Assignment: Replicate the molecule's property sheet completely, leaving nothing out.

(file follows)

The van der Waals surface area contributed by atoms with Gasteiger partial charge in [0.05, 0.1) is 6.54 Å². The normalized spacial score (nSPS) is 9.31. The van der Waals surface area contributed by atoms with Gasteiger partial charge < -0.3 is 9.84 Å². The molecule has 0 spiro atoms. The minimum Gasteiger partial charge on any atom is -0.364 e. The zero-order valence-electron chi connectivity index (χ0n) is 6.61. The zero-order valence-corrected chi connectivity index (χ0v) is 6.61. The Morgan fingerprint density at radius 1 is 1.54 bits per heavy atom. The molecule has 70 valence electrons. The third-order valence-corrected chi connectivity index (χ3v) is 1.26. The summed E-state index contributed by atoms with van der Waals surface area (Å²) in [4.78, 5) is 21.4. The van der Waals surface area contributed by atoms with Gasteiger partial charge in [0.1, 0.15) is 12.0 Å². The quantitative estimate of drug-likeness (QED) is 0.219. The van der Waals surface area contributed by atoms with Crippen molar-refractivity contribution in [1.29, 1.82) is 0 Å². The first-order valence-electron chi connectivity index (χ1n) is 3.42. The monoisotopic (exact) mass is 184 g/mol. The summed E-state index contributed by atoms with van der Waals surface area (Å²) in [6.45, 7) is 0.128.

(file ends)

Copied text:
The van der Waals surface area contributed by atoms with Gasteiger partial charge in [0.05, 0.1) is 6.54 Å². The normalized spacial score (nSPS) is 9.31. The van der Waals surface area contributed by atoms with Gasteiger partial charge < -0.3 is 9.84 Å². The molecule has 0 spiro atoms. The minimum Gasteiger partial charge on any atom is -0.364 e. The zero-order valence-electron chi connectivity index (χ0n) is 6.61. The zero-order valence-corrected chi connectivity index (χ0v) is 6.61. The Morgan fingerprint density at radius 1 is 1.54 bits per heavy atom. The molecule has 70 valence electrons. The third-order valence-corrected chi connectivity index (χ3v) is 1.26. The summed E-state index contributed by atoms with van der Waals surface area (Å²) in [4.78, 5) is 21.4. The van der Waals surface area contributed by atoms with Gasteiger partial charge in [0.1, 0.15) is 12.0 Å². The quantitative estimate of drug-likeness (QED) is 0.219. The van der Waals surface area contributed by atoms with Crippen molar-refractivity contribution in [1.29, 1.82) is 0 Å². The first-order valence-electron chi connectivity index (χ1n) is 3.42. The monoisotopic (exact) mass is 184 g/mol. The summed E-state index contributed by atoms with van der Waals surface area (Å²) in [6.45, 7) is 0.128.